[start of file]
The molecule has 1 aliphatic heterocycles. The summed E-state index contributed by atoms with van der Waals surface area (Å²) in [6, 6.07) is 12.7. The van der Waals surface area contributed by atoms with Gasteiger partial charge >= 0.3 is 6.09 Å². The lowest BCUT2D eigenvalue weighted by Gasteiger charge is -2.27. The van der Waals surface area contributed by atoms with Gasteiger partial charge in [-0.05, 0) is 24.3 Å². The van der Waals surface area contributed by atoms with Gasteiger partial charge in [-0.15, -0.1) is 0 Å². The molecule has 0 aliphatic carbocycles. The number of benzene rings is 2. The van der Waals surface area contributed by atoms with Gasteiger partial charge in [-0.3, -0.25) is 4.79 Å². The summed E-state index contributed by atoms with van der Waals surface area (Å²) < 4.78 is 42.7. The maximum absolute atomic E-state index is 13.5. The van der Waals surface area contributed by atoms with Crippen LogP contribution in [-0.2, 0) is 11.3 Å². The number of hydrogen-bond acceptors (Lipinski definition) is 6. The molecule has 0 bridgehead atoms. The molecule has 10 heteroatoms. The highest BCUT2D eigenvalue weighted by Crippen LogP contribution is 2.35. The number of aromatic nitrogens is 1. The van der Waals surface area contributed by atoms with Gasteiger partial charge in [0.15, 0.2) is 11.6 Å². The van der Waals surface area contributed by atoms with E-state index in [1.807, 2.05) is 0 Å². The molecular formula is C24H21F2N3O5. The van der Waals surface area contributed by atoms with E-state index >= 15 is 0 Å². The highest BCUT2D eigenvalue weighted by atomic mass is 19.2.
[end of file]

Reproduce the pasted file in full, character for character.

The molecule has 1 aliphatic heterocycles. The summed E-state index contributed by atoms with van der Waals surface area (Å²) in [6, 6.07) is 12.7. The van der Waals surface area contributed by atoms with Gasteiger partial charge >= 0.3 is 6.09 Å². The lowest BCUT2D eigenvalue weighted by Gasteiger charge is -2.27. The van der Waals surface area contributed by atoms with Gasteiger partial charge in [-0.05, 0) is 24.3 Å². The van der Waals surface area contributed by atoms with Gasteiger partial charge in [-0.15, -0.1) is 0 Å². The molecule has 0 aliphatic carbocycles. The number of benzene rings is 2. The van der Waals surface area contributed by atoms with Gasteiger partial charge in [-0.3, -0.25) is 4.79 Å². The summed E-state index contributed by atoms with van der Waals surface area (Å²) < 4.78 is 42.7. The maximum absolute atomic E-state index is 13.5. The van der Waals surface area contributed by atoms with Crippen LogP contribution in [-0.2, 0) is 11.3 Å². The number of hydrogen-bond acceptors (Lipinski definition) is 6. The molecule has 0 bridgehead atoms. The molecule has 10 heteroatoms. The highest BCUT2D eigenvalue weighted by Crippen LogP contribution is 2.35. The number of aromatic nitrogens is 1. The van der Waals surface area contributed by atoms with Gasteiger partial charge in [0.15, 0.2) is 11.6 Å². The van der Waals surface area contributed by atoms with E-state index in [1.807, 2.05) is 0 Å². The molecular formula is C24H21F2N3O5. The van der Waals surface area contributed by atoms with E-state index >= 15 is 0 Å². The highest BCUT2D eigenvalue weighted by atomic mass is 19.2.